WASHINGTON — The Obama administration has decided to stop trying to block over-the-counter availability of the most popular morning-after contraceptive pill for all women and girls, a move fraught with political repercussions for President Barack Obama.
The reversal by the government means that anyone will soon be able to walk into a drugstore and buy the pill, Plan B One-Step, without a prescription.
The Justice Department had been fighting to prevent that outcome, but said late Monday afternoon that it would drop its appeal of a judge’s order to make the drug more widely available. In a letter to Judge Edward R. Korman of the U.S. District Court for the Eastern District of New York, the administration said it would comply with his demands that the Food and Drug Administration be allowed to certify the drug for nonprescription use.
The Justice Department appears to have concluded that it might lose its case with the appeals court and would have to decide whether to appeal to the Supreme Court. That would drastically elevate the debate over the politically delicate issue for Obama.
Women’s rights groups, who had sued the government to clear the way for broader distribution of the drug cautiously hailed the decision as a significant moment in the battle over reproductive rights but said they remained skeptical until they saw details about how the change will be put into practice.
The drug prevents conception if taken within 72 hours after sexual intercourse.
“We will not rest in this fight until the morning-after pill is made available without delay and obstruction,” said Mara Verheyden-Hilliard, a lawyer and the executive director of the Partnership for Civil Justice Fund, which represented the plaintiffs in the case.
The FDA issued a statement Monday night saying that it planned to drop its appeal. “To comply with the order, the FDA has asked the manufacturer of Plan B One-Step to submit a supplemental application seeking approval of the one-pill product to be made available OTC without any such restrictions,” the statement said. “Once FDA receives that supplemental application, the FDA intends to approve it promptly.”
The decision is certain to anger anti-abortion advocates, who oppose letting young girls have access to the drug without the involvement of a parent or a doctor. For Obama, the decision could rekindle a high-intensity, politically turbulent debate about contraceptives even as he is already dealing with a series of distracting scandals and national security leaks.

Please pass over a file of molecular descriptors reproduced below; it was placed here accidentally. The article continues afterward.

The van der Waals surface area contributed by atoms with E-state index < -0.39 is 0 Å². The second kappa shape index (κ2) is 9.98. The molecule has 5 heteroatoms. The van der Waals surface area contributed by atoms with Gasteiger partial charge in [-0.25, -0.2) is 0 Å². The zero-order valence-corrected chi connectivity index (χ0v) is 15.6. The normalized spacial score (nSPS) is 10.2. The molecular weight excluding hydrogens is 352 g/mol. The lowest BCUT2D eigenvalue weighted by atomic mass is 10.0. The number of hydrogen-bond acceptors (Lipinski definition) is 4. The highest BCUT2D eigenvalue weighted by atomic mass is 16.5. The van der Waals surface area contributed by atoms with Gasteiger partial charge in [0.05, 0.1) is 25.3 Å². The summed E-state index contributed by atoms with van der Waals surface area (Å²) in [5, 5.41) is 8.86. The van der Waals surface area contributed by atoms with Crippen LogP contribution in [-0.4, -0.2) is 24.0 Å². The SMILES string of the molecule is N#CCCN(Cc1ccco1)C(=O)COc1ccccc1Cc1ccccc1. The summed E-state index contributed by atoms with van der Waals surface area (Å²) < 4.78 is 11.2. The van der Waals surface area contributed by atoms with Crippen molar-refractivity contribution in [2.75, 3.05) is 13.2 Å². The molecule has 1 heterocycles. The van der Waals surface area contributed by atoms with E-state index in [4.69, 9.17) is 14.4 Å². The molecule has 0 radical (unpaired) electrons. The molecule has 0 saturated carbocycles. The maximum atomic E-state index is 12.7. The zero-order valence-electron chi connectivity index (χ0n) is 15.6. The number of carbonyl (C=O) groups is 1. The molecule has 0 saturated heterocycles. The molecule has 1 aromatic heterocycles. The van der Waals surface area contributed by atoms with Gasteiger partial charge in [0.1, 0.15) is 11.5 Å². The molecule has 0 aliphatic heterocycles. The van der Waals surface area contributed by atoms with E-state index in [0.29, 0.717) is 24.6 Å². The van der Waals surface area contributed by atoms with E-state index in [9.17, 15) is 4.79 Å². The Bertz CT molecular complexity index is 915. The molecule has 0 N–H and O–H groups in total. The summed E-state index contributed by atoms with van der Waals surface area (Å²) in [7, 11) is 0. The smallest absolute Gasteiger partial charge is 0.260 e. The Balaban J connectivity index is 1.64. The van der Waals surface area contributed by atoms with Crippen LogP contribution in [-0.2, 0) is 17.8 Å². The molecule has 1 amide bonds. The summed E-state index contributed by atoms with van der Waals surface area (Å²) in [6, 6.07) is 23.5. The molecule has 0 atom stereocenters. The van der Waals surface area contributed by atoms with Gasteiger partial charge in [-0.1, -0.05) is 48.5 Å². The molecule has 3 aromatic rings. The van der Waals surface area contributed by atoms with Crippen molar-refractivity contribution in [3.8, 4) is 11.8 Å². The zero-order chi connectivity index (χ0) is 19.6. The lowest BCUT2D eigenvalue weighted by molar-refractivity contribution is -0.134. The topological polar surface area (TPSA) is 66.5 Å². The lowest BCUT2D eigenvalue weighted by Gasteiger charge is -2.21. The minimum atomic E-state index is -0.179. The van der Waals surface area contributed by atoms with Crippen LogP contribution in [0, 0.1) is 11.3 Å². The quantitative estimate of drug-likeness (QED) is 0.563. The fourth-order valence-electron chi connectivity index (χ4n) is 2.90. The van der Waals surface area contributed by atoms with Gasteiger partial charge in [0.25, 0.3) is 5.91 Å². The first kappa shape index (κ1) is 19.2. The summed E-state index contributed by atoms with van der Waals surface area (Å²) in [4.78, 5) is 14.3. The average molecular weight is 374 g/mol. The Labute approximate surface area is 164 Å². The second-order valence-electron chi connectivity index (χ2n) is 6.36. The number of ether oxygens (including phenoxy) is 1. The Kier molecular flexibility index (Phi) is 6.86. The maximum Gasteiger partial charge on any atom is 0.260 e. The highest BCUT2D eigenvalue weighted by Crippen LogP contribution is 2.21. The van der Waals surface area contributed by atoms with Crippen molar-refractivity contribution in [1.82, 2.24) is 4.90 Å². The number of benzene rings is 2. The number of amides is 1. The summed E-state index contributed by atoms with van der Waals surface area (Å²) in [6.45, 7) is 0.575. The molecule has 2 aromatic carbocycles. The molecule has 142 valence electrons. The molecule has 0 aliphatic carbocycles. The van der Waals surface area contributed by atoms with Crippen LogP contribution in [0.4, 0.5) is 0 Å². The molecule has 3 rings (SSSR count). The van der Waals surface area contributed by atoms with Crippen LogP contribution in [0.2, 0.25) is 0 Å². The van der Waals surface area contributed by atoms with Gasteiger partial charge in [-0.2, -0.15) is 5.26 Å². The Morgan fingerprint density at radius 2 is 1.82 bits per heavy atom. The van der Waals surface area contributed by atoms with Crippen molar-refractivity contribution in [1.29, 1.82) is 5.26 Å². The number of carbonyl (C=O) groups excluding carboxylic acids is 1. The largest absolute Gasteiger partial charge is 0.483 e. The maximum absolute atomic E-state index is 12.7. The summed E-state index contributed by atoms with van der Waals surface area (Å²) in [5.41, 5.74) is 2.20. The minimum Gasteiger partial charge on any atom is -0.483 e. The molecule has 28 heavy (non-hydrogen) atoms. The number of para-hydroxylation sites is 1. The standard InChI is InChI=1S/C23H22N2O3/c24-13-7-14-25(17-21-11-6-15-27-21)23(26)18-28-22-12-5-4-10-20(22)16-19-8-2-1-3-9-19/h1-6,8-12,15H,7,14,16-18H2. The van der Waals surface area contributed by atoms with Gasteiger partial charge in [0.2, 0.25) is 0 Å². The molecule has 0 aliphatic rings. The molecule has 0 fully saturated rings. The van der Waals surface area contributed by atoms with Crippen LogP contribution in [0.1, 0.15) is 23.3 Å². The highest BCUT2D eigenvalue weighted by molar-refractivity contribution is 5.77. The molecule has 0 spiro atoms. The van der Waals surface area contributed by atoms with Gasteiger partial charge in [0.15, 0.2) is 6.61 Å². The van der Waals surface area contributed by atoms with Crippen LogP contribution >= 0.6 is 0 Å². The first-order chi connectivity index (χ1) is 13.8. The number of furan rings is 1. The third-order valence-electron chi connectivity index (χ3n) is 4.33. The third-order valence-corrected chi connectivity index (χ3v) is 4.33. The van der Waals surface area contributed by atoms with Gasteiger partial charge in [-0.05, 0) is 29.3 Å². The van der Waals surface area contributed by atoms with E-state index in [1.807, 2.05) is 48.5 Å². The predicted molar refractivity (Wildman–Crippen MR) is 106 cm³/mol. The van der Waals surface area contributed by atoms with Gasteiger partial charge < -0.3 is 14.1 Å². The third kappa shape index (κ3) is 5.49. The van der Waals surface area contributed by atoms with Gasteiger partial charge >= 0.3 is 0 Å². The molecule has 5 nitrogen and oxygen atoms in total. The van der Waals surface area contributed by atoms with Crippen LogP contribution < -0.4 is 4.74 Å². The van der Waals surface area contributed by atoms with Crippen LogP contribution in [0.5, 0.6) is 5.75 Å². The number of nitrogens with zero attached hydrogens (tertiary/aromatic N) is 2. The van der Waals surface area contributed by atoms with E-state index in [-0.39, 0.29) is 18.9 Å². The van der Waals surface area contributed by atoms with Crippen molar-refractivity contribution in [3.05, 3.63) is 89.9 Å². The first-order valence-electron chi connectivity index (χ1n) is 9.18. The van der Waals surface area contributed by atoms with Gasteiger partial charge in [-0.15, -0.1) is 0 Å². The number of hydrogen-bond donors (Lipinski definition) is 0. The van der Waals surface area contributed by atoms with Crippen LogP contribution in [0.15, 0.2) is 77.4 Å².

Obama had expressed personal concern about making the drug more broadly available last year and offered support to Kathleen Sebelius, his secretary of health and human services, when she blocked a decision by the FDA that would have cleared the way for nonprescription distribution to all girls and women regardless of age. The president said that as the father of two young girls, the idea of making the drug available to them without a prescription made him uncomfortable.
But a federal judge angrily accused the administration of blocking the drug because of politics, not science, and ordered Sebelius to reverse her decision. Last week the Court of Appeals for the 2nd Circuit in New York City partially refused the Justice Department’s request for a delay in the judge’s order while the government appealed.
The fight to make emergency contraceptives universally available without a prescription is more than a decade old. Plan B, the trade name for the morning-after pill, was approved in 1999 as a prescription-only product. In 2001 the Center for Reproductive Rights filed a citizens petition for it to be made available over the counter or without a prescription.
Scientists, including an expert advisory panel to the FDA, gave early support to that request. But top agency officials rejected the application because, some said later, they worried they would be fired if they approved it. A lawsuit was filed in 2005.
In 2006 President George W. Bush’s administration allowed over-the-counter sales of Plan B to women 18 and older but required a prescription for those 17 and younger. In 2009, in an effort to expand access to the drug incrementally, Korman directed that the pill be made available without a prescription for those 17 and older.
In April, Korman once again ordered the government to make all morning-after pills available without a prescription and without any sales restrictions. In a stridently worded ruling, Korman wrote that Sebelius’ decision to overrule the FDA “was politically motivated, scientifically unjustified, and contrary to agency precedent.”